removed by the cyanide bath.

The concentrations, temperatures, and other conditions outlined above may be considerably varied without departin from the spirit of the invention as defined y the following claims.

What is claimed is:

T. The process of cleaning metal parts, which consists in immersing. them in a bath containing hydrochloric acid and a small amount of formaldehyde.

2. The process of cleaning metal parts, which consists in immersing them in a bath plonitaining hydrochloric acid and formaldey through the parts and the bath.

'3. The process of cleaning metal parts, which consists in immersing them successively in a sodium hydroxide solution and a solution of hydrochloric acid and formaldehyde.

.4. The process of cleaning metal parts, which consists in immersing them in a sodium hydroxide solution at, a temperature slightly below its boiling point and then immersin them in a solution of hydrochloric acid an formaldehyde.

and passing alternating current.

ly in a sodium h droxide so 5. The process of cleanin metal parts,

which consists in immersing t em successiveution and a solution of hydroc oric acid and formaldehyde while passing electrical current between the parts and another electrode.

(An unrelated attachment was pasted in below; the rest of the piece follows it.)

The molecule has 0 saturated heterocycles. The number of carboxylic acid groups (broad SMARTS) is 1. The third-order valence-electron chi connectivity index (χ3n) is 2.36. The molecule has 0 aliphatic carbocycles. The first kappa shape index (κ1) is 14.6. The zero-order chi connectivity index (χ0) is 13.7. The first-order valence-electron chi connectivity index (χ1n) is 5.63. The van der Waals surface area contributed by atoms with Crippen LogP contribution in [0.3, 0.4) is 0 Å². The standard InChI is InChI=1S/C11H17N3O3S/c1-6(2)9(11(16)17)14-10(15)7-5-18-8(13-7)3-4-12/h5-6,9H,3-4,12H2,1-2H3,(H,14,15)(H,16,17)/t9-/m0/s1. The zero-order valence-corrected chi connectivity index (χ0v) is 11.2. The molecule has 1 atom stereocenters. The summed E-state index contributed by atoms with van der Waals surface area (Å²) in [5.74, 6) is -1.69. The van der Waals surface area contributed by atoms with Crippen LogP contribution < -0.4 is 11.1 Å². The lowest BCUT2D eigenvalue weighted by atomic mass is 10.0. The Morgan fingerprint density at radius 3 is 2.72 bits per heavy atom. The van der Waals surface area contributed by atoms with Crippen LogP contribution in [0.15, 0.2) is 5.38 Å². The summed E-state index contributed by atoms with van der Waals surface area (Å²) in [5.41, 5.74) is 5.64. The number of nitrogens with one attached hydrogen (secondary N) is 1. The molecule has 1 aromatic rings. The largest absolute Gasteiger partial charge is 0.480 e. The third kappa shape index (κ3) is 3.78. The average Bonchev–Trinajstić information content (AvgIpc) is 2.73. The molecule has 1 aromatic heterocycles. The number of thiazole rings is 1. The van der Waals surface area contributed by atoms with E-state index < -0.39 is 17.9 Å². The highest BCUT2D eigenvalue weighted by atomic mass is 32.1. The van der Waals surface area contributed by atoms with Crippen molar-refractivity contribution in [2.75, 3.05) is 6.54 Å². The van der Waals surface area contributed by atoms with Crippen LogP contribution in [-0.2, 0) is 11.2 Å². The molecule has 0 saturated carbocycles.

6. The process of cleaning metal parts, which consists in immersing them in a sodium hydroxide solution while assing direct current from the parts throng the solution, and then immersing the parts ina solution of hydrochloric acid and formaldehyde while passing alternating current through the solution to the parts.

7. The process of cleaning metal parts, which consists in immersing them in a hot sodium hydroxide solution while passing direct current from the parts through the solution, and then immersin the parts in a solution of hydrochloric aci and formaldehyde while passing alternating current through the so ution to the parts.

-8. he process of cleaning metal parts, which consists in immersing them successively in an alkali bath, a hydrochloric acid bath containing formaldehyde, and a cyanide 7 bath.

9. The process of cleaning metal parts. which conslsts in immersing them in a sodium hydroxide solution at about 200 F. while passing direct current from the parts through the solution, then immersing them in a solution of hydrochloric acid and formaldehyde while passing al ating current through tgern the h drochloric cid solution? to the parts,

and en immersing them in a cyanide solu-' tion at about 160 F.

In witness whereof, I hereunto subscribe my name this 13th da of A ril, A; D. 1929.

SUMNER EDWKY MASON.

Referenced by
Citing PatentFiling datePublication dateApplicantTitle
US4166775 *Sep 22, 1977Sep 4, 1979The United States Of America As Represented By The Secretary Of The InteriorElectrochemical gas monitoring method
US4316752 *Oct 16, 1980Feb 23, 1982International Lead Zinc Research Organization, Inc.Oxalic acid treatment of carbon steel, galvanized steel and aluminum surfaces
US5019172 *Apr 30, 1990May 28, 1991Noranda Inc.Chemical treatment of aluminum cathodes in zinc electrowinning
Classifications
U.S. Classification205/711, 134/41
International ClassificationC25F1/00
Cooperative ClassificationC25F1/00
European ClassificationC25F1/00